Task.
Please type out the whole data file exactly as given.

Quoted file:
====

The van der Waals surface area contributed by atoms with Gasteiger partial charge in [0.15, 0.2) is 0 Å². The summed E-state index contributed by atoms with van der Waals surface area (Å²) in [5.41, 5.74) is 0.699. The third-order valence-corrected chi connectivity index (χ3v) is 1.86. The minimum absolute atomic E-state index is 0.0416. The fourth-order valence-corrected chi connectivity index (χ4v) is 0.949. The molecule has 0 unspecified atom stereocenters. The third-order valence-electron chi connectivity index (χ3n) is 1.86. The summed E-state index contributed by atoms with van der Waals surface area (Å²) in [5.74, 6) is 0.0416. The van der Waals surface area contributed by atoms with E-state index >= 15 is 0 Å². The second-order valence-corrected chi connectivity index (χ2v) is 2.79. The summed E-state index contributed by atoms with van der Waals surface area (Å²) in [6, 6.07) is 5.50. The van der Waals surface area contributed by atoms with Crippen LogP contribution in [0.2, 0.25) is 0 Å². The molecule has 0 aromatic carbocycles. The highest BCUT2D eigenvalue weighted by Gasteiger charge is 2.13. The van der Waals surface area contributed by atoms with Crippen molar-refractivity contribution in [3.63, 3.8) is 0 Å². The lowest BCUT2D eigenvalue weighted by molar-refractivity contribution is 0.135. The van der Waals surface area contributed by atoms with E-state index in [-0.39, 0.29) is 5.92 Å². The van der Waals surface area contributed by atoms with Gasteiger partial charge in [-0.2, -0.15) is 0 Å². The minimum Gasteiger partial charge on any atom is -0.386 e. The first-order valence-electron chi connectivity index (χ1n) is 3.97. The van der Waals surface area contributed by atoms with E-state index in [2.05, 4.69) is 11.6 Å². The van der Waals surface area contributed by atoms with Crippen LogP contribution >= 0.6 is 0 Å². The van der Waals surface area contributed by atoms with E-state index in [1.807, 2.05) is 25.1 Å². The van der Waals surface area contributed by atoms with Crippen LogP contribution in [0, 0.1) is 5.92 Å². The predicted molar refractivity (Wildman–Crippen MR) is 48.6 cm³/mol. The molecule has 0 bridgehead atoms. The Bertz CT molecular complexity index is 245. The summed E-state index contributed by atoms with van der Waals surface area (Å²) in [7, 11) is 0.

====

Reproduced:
The van der Waals surface area contributed by atoms with Gasteiger partial charge in [0.15, 0.2) is 0 Å². The summed E-state index contributed by atoms with van der Waals surface area (Å²) in [5.41, 5.74) is 0.699. The third-order valence-corrected chi connectivity index (χ3v) is 1.86. The minimum absolute atomic E-state index is 0.0416. The fourth-order valence-corrected chi connectivity index (χ4v) is 0.949. The molecule has 0 unspecified atom stereocenters. The third-order valence-electron chi connectivity index (χ3n) is 1.86. The summed E-state index contributed by atoms with van der Waals surface area (Å²) in [5.74, 6) is 0.0416. The van der Waals surface area contributed by atoms with E-state index >= 15 is 0 Å². The second-order valence-corrected chi connectivity index (χ2v) is 2.79. The summed E-state index contributed by atoms with van der Waals surface area (Å²) in [6, 6.07) is 5.50. The van der Waals surface area contributed by atoms with Crippen LogP contribution in [0.2, 0.25) is 0 Å². The molecule has 0 aromatic carbocycles. The highest BCUT2D eigenvalue weighted by Gasteiger charge is 2.13. The van der Waals surface area contributed by atoms with Crippen molar-refractivity contribution in [3.63, 3.8) is 0 Å². The lowest BCUT2D eigenvalue weighted by molar-refractivity contribution is 0.135. The van der Waals surface area contributed by atoms with E-state index in [-0.39, 0.29) is 5.92 Å². The van der Waals surface area contributed by atoms with Gasteiger partial charge in [-0.2, -0.15) is 0 Å². The minimum Gasteiger partial charge on any atom is -0.386 e. The first-order valence-electron chi connectivity index (χ1n) is 3.97. The van der Waals surface area contributed by atoms with E-state index in [2.05, 4.69) is 11.6 Å². The van der Waals surface area contributed by atoms with Crippen LogP contribution >= 0.6 is 0 Å². The van der Waals surface area contributed by atoms with E-state index in [1.807, 2.05) is 25.1 Å². The van der Waals surface area contributed by atoms with Crippen LogP contribution in [0, 0.1) is 5.92 Å². The predicted molar refractivity (Wildman–Crippen MR) is 48.6 cm³/mol. The molecule has 0 bridgehead atoms. The Bertz CT molecular complexity index is 245. The summed E-state index contributed by atoms with van der Waals surface area (Å²) in [7, 11) is 0.